Why the SUN is YELLOW: simple explanation for children

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The Sun is our closest star and the source of energy that motivates the growth and development of life on Earth. Thanks to the heat and light that reaches us from its surface, the water on our planet is in a liquid state, which together with the ability of plants to develop photosynthesis allows life to develop on our planet. However, one of the things that can most attract the attention of our closest star is its yellowish color. When we see fire, which we usually identify as extremely hot, we see that the most common color is red or orange.

So if the sun is much hotter than fire, Why is the sun yellow? If you want to discover it, keep reading Green Ecologist and we will tell you in a simple way, which will also serve as an explanation for children.

The colors of the stars

In reality, the stars of the Universe are not of a single color. In fact, we can find a great variety of colors when it comes to stars, going from red to blue, going through orange, yellow and even green. Despite what it may seem the color of the stars depends mainly on the temperature of its surface.

In this way, the less hot stars (those that are around 3,000 K of temperature) have a reddish color. Likewise, those that are hotter (those around 40,000 K) have a bluish appearance. In between, we find a lot of temperatures that determine the color of the stars, the most common being those that are in a range close to a temperature close to about 5,000 or 6,000 K, which have a yellowish hue.

Why do we see the Sun in yellow color: simple explanation

As we have seen, the color of stars is determined by their surface temperature. In this way, depending on the temperature at which the Sun is, it will be of one color or another. In the case of the great star on Earth, the Sun, it is a star with a surface temperature of around the 6,000 K temperature. Because of this, it is a star whose color is greenish-yellow.

However, it must be borne in mind that, unless we observe it through a space telescopeMost of the time we see the Sun we do it from the surface of the Earth and, as we all know, the Earth has an atmosphere. In fact, it is an atmosphere with a high oxygen concentration, which, among other things, allows us to breathe. However, when the yellow-green light reaches the surface of the Sun from the surface of the Sun where we see it, it has to pass through our atmosphere first. When passing through the air the color of the light that reaches us also varies, and this is the reason that, although the sunlight has a certain greenish tone, it is completely lost and the only color that we appreciate is the yellow color of the sun.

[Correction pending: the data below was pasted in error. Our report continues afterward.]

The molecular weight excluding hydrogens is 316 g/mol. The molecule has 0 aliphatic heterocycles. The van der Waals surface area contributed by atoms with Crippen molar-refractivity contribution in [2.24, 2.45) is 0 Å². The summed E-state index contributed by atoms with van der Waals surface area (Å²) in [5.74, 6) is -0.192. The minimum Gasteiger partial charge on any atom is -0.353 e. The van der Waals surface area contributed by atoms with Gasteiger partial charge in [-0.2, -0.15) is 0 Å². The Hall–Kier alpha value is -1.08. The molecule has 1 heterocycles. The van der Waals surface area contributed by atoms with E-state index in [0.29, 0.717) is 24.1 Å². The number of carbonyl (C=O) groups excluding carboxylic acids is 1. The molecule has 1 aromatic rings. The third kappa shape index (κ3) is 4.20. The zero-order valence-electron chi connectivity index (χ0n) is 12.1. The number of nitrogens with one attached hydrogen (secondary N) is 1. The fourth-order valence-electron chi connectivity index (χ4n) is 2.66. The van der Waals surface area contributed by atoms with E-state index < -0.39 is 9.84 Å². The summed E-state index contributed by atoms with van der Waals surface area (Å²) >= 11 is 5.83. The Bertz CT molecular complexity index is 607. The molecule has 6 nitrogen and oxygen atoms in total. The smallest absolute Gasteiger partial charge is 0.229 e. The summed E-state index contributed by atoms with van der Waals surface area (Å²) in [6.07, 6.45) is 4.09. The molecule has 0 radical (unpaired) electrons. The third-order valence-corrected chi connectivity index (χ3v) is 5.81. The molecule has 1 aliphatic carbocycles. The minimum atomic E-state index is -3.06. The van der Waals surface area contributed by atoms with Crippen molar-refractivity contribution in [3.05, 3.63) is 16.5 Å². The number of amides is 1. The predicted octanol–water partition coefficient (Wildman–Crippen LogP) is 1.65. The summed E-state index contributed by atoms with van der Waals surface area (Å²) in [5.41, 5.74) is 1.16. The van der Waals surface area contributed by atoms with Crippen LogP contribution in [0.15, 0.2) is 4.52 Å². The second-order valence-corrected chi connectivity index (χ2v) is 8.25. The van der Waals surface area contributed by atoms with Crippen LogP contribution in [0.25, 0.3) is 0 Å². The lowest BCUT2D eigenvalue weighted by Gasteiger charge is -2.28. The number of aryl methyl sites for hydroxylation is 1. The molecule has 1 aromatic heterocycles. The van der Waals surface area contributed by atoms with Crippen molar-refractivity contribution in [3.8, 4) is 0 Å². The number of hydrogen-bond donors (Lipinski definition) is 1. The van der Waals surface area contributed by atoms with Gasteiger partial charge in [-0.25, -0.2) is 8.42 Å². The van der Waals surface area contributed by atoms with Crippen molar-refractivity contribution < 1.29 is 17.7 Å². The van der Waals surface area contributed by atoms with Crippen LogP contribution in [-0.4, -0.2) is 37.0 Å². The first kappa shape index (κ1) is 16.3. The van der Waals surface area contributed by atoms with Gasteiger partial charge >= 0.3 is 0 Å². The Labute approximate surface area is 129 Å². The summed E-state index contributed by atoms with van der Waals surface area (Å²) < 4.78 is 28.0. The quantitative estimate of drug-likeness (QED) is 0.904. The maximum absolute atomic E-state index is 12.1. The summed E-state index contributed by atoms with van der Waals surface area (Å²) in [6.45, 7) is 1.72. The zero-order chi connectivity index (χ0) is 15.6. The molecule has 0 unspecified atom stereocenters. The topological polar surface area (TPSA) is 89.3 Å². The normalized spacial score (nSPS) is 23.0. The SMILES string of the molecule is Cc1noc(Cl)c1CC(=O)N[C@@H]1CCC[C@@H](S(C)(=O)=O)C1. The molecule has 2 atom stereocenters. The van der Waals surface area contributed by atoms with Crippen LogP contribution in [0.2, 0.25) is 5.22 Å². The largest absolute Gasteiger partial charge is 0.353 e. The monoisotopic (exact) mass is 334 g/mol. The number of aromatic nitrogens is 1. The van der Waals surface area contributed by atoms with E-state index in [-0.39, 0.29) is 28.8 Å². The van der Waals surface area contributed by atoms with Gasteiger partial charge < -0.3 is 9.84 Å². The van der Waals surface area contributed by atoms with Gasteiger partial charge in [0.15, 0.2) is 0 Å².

To explain it in a simple way to children, we can tell them that in reality, in space, the sunlight is yellow-greenish, but when it reaches the Earth, the yellow color is much more visible and, therefore, we can see it. So.

Why is fire red or orange

As we said, the color of the stars it depends on its surface temperature. Although what we usually think is that fire is very hot, in reality, it is a very low temperature compared to what can be reached on the surface of a star. Thus, the most common color of fire is red. Although for us fire is the hottest thing we usually find on Earth, compared to the stars, it is a very small temperature.

In fact, if we observe a flare well, be it from a fireplace or a bonfire, we can see that different colors are appreciated. The distribution of these colors also refers to the areas where higher temperatures of the flame are reached, although in none of these points the temperature is not even similar to that of the flame. Sun surface. If we look closely at the fire, we will see that the bluish tones appear closest to the fuel that is burned (for example, a piece of wood). Next, the yellow tones will appear and finally the part furthest from the fuel will be the red or orange part. In general, as this part is the largest and the one that is most visible, the color of fire is usually associated with these colors. But in reality, if we look closely, we will see that all the aforementioned colors are a common part of most flames or bonfires.

If you want to read more articles similar to Why the Sun is yellow: explanation for children, we recommend that you enter our category of Curiosities of the Earth and the universe.

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